Abdullah* is one of the 255 Afghan children who arrived in the UK in 2012 and claimed asylum. His village had been taken over by the Taliban and his father had been forced to join the fighting. Abdullah, although just a 14 year old child, was expected to fight too and was taken to a training camp. He managed to escape and return to his village but his life was now in danger. An uncle sold land to pay an agent to facilitate the traumatic and dangerous journey experienced by many lone children each year: walking over mountains, travelling on precarious boats and on the back of lorries.
When he arrived in the UK, aged 16; exhausted and bewildered, Abdullah was given Discretionary Leave to Remain**. Taken into the care of Social Services, he was put into shared housing with four other teenage boys and started studying English and IT at college. The opportunity to learn to read, write and use computers was extremely exciting for Abdullah. In Afghanistan, he’d only had informal education for two years in his local mosque and he had always wanted to go to school.
The college environment was exciting but challenging, and Abdullah struggled to fit into such an unfamiliar context. His college referred him to RSN for additional support and we matched him with a volunteer educational mentor, Tim*. Tim is an accountant who works in a large city firm and had never met an asylum-seeking child before, but as got to know each other better every week, they started overcoming the differences in their personal situations.
Abdullah had always felt nervous speaking English with people he didn’t know, and he often got bad grades because he was embarrassed to admit, in front of his classmates, that he didn’t always understand things. But when he started meeting up with Tim, his teachers saw a huge improvement in his confidence and ability to speak English, ask questions, and persevere when things got hard".
Earlier this year, Abdullah became increasingly distracted. As he approaches his 18th birthday, he’s had to apply for an extension of his Discretionary Leave to Remain. Some of Abdullah’s friends have already done this and been refused. Because they are no longer children, they’ve been told that they cannot remain in the UK and, at this stage, detention and forced removal to Afghanistan become a real possibility. Abdullah may have to wait a couple of years for a decision and, in the face of great uncertainty, stress and fear, he started struggling to cope with life.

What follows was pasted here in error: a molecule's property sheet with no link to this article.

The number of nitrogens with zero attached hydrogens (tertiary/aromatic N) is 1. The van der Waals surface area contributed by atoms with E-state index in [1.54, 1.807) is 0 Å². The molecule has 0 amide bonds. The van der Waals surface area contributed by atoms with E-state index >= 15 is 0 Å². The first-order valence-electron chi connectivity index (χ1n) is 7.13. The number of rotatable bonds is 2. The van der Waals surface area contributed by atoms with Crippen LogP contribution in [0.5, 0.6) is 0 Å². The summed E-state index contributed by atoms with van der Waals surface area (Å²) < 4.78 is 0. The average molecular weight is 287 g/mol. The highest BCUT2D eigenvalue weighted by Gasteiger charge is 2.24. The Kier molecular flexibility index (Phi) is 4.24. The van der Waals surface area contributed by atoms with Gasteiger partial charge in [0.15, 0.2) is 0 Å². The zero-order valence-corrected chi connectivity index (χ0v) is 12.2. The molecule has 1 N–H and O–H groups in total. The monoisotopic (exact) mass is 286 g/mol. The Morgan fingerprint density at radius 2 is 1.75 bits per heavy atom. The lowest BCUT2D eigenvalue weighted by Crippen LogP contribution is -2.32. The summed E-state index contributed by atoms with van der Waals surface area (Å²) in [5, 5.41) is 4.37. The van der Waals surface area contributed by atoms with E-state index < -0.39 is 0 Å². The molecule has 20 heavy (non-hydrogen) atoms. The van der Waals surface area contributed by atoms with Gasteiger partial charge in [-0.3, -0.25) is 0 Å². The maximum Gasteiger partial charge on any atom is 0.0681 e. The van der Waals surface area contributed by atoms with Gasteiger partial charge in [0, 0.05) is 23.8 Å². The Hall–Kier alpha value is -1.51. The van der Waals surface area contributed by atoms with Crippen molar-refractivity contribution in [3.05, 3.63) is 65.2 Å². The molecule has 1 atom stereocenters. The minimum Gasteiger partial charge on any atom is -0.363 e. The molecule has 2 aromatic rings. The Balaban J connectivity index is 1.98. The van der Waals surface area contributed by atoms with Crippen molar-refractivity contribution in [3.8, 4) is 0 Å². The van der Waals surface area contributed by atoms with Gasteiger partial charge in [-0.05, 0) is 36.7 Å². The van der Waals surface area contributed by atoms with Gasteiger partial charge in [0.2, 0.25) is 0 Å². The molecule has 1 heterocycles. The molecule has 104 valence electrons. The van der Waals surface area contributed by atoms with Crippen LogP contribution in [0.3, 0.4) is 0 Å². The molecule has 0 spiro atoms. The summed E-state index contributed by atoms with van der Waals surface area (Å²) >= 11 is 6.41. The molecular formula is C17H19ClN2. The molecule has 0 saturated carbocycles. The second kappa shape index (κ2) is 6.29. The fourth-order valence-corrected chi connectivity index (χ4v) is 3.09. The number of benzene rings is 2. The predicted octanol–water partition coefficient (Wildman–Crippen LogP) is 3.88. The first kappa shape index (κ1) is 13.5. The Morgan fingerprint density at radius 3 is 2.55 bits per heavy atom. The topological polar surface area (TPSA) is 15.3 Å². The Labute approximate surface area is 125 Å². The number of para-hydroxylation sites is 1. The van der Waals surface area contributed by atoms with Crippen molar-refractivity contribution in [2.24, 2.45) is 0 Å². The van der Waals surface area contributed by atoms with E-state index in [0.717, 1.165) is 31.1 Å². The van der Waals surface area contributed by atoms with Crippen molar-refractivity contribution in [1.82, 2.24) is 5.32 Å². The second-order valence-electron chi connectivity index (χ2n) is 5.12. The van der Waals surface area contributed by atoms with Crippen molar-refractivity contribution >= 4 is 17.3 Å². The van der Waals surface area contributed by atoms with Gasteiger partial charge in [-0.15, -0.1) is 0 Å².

Tim was worried by the change in Abdullah, who was now close to dropping out of college, and approached RSN for help. Through our Youth on the Move programme designed for young Afghans in Abdullah’s situation, we offered him some additional practical and emotional support. Making time to listen to and address some of his specific concerns enabled Tim and Abdullah to keep their mentoring sessions focussed on education, encouraging Abdullah to keep engaging with his studies as a normalising routine and investment in his future.
And it helped Abdullah to know that, whatever happens in the next couple of years, RSN is committed to him as a person and won’t stop standing alongside him.
*Names have been changed and the photo is not of Abdullah. Image from Depositphotos.com.
**At the time of writing, children like Abdullah were given Discretionary Leave to Remain if they were refused asylum. This has now been changed and if he was in the same situation now he would be given Limited Leave to Remain for Unaccompanied Asylum Seeking Children ('UASC leave').